The 2015 MastersApril 9, 2015

Tiger's Forward Progress

Tiger Woods might not win this Masters, but it's at least something to build on

AUGUSTA, Ga. -- So Tiger Woods's tee shot on the 17th hole went CLUNK against a high loblolly pine branch and dislodged two pine cones. No sooner did the cones bounce against the ground than an entrepreneur said, "Them pine cones, let's put 'em on eBay!" For they had been touched, in a way, by Tiger. And today Tiger was Tiger, in a way. Shot a 69, his best round here in four years. Good enough to pull even with Rory McIlroy. Good enough to imagine chasing down Jordan Spieth.

Before that, Woods stood on pine needles in the loblollies along the 17th to size up his next shot. The possibilities seemed daunting. An amateur in that jail might not escape for years. Tiger had only one thought. His eyes kept moving to the top of a tree about 50 yards ahead.

"Going up?" Joe LaCava, his caddie, asked.

"Straight down, though," Tiger said, suggesting that a shot high enough to clear the 70-foot tall tree might not have arc enough to reach the green 147 yards away.

Tiger's eyes flicked upwards again. And again. Now he had a club in hand, a 7-iron maybe. Eyes up. Scootching his feet on the needles, getting a firm footing. He would go up. The way it happens at these moments, silence arrived -- until Tiger swung that 7-iron at who knows what clubhead speed. It was speed enough that the steel against a golf ball created a CLICK that suggested a gunshot. And the ball, answering to the laws of physics, rocketed over that tall tree and came down -- not straight down at all -- it somehow came down three steps short of the 17th green.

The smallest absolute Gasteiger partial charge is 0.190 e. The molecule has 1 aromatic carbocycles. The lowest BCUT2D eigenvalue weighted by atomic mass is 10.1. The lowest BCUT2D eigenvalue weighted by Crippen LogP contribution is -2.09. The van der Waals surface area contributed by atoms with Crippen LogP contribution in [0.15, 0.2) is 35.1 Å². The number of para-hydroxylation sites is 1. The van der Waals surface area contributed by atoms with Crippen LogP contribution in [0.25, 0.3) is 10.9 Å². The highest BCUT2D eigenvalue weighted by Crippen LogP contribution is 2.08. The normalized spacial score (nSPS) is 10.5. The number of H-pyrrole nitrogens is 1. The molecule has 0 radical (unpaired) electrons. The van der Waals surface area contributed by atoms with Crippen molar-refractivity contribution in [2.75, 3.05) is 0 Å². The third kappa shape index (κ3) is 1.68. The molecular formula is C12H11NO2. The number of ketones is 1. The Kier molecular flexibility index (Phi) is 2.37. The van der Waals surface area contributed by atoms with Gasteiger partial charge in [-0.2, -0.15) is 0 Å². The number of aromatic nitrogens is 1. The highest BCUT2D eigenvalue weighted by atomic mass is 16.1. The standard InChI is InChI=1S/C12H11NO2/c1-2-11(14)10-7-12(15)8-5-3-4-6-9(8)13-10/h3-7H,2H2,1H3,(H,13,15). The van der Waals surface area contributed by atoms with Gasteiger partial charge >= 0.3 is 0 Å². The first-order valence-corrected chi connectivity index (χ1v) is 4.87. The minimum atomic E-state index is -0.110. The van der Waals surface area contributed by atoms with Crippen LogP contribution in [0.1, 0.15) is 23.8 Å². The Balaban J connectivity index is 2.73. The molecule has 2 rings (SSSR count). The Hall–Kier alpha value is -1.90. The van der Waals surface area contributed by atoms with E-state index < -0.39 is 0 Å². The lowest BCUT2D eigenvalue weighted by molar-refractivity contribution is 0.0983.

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As nicely done as that was, the better part came after Woods's third shot rolled 15 feet past the cup. In the times of Tiger's ascendancy, he didn't make every 15-footer for par, but it sure seemed he did. And that's what he did this time, touching a putt that curled in on its last roll, the ball's disappearance causing one of those nearly-forgotten Tiger fist pumps that once celebrated every putt he thought was critical to victory.

His 69, three under par for the day, moved him to two under for the tournament, 12 shots behind Spieth and seven behind Charley Hoffman, but, really, within sudden reach of everyone else in front of him. And who'd have thought that coming in? Woods had played so poorly this year -- once chili-dipping his way to an 82 -- that he took himself out of play for repairs. Two months later, having "worked my ass off," here he was, on a Friday at Augusta, making four birdies in his first 11 holes -- and it might have been six, had two putts rolled another foot total.

He birdied the first hole from 8 feet. He birdied the seventh with a big, sweeping, right-to-left 30-footer. A pitch to a foot at the eighth produced his third birdie, and then, at the 11th, when the galleries had come to notice his presence, there he was in the right-side trees, no chance at all until somehow he threaded a high wedge through branches to 15 feet, and a Tigerophile in the crowd, with seven beer cups jammed into his shorts, said, "Look out, boys, Tiger's prowlin' again." Tiger made that putt, too.

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His only bogey came at the sixth when his tee shot left him a scary 40-foot chip shot that he left 10 feet short. Maybe the memory that one -- with the demons of months past not yet fully exorcized -- prompted Woods to putt from off the green at both the 14th and 17th, both times creating pars.

Though Woods pronounced himself "very proud" of his work the first two rounds -- the 69 was his first sub-70 round here since 2011, and his first sub-70 round in a PGA Tour event since December -- he is veteran enough to know that he left shots out there. Scoring conditions were ideal, with little wind and soft greens. "We could be aggressive," Woods said. But he left putts short. "I had a hard time getting the ball close to the hole. . . . You expect certain putts to roll out, but they're not rolling out."

How the last two days of the tournament play out is up to the Masters competition committee, Woods said. If the committee leaves the course soft, birdies are there. If it allows it to dry out, not so much. Either way, Woods is encouraged.

"I'm still right there," he said. "I'm 12 back (of Spieth) but there's not a lot of guys ahead of me. And with 36 holes here to go, anything can happen, you know." Here, the historian Eldrick Woods reminded his listeners of a time when Greg Norman slept on a big lead: "'96 proved that." Down six shots when he awoke on Sunday, April 14, 1996, Nick Faldo won by five.